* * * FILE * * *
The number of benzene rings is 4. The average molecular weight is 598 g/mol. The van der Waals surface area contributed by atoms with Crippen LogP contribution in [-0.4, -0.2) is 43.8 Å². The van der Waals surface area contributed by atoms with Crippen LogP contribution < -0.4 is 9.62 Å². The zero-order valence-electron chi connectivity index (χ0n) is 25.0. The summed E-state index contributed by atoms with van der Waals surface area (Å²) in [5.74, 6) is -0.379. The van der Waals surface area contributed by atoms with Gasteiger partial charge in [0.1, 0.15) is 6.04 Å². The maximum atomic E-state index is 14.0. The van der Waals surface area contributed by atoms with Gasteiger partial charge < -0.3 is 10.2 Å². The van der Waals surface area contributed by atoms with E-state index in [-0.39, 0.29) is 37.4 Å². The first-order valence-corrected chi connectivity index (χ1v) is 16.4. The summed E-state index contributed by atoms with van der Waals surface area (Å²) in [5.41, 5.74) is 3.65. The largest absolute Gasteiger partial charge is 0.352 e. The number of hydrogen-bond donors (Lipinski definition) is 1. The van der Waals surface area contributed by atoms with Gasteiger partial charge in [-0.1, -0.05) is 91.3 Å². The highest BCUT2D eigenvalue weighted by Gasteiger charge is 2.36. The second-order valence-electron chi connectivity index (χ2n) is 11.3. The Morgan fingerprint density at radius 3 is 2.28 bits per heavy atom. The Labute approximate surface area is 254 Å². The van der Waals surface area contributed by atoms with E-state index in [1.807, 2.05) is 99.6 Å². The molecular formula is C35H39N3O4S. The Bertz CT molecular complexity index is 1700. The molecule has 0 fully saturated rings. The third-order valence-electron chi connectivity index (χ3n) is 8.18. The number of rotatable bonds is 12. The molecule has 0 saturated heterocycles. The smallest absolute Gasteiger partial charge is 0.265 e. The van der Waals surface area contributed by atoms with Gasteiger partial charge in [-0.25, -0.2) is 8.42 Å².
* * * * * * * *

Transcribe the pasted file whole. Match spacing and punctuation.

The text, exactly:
The number of benzene rings is 4. The average molecular weight is 598 g/mol. The van der Waals surface area contributed by atoms with Crippen LogP contribution in [-0.4, -0.2) is 43.8 Å². The van der Waals surface area contributed by atoms with Crippen LogP contribution < -0.4 is 9.62 Å². The zero-order valence-electron chi connectivity index (χ0n) is 25.0. The summed E-state index contributed by atoms with van der Waals surface area (Å²) in [5.74, 6) is -0.379. The van der Waals surface area contributed by atoms with Gasteiger partial charge in [0.1, 0.15) is 6.04 Å². The maximum atomic E-state index is 14.0. The van der Waals surface area contributed by atoms with Gasteiger partial charge < -0.3 is 10.2 Å². The van der Waals surface area contributed by atoms with E-state index in [-0.39, 0.29) is 37.4 Å². The first-order valence-corrected chi connectivity index (χ1v) is 16.4. The summed E-state index contributed by atoms with van der Waals surface area (Å²) in [5.41, 5.74) is 3.65. The largest absolute Gasteiger partial charge is 0.352 e. The number of hydrogen-bond donors (Lipinski definition) is 1. The van der Waals surface area contributed by atoms with Gasteiger partial charge in [-0.1, -0.05) is 91.3 Å². The highest BCUT2D eigenvalue weighted by Gasteiger charge is 2.36. The second-order valence-electron chi connectivity index (χ2n) is 11.3. The Morgan fingerprint density at radius 3 is 2.28 bits per heavy atom. The Labute approximate surface area is 254 Å². The van der Waals surface area contributed by atoms with E-state index in [1.807, 2.05) is 99.6 Å². The molecular formula is C35H39N3O4S. The Bertz CT molecular complexity index is 1700. The molecule has 0 fully saturated rings. The third-order valence-electron chi connectivity index (χ3n) is 8.18. The number of rotatable bonds is 12. The molecule has 0 saturated heterocycles. The smallest absolute Gasteiger partial charge is 0.265 e. The van der Waals surface area contributed by atoms with Gasteiger partial charge in [-0.25, -0.2) is 8.42 Å².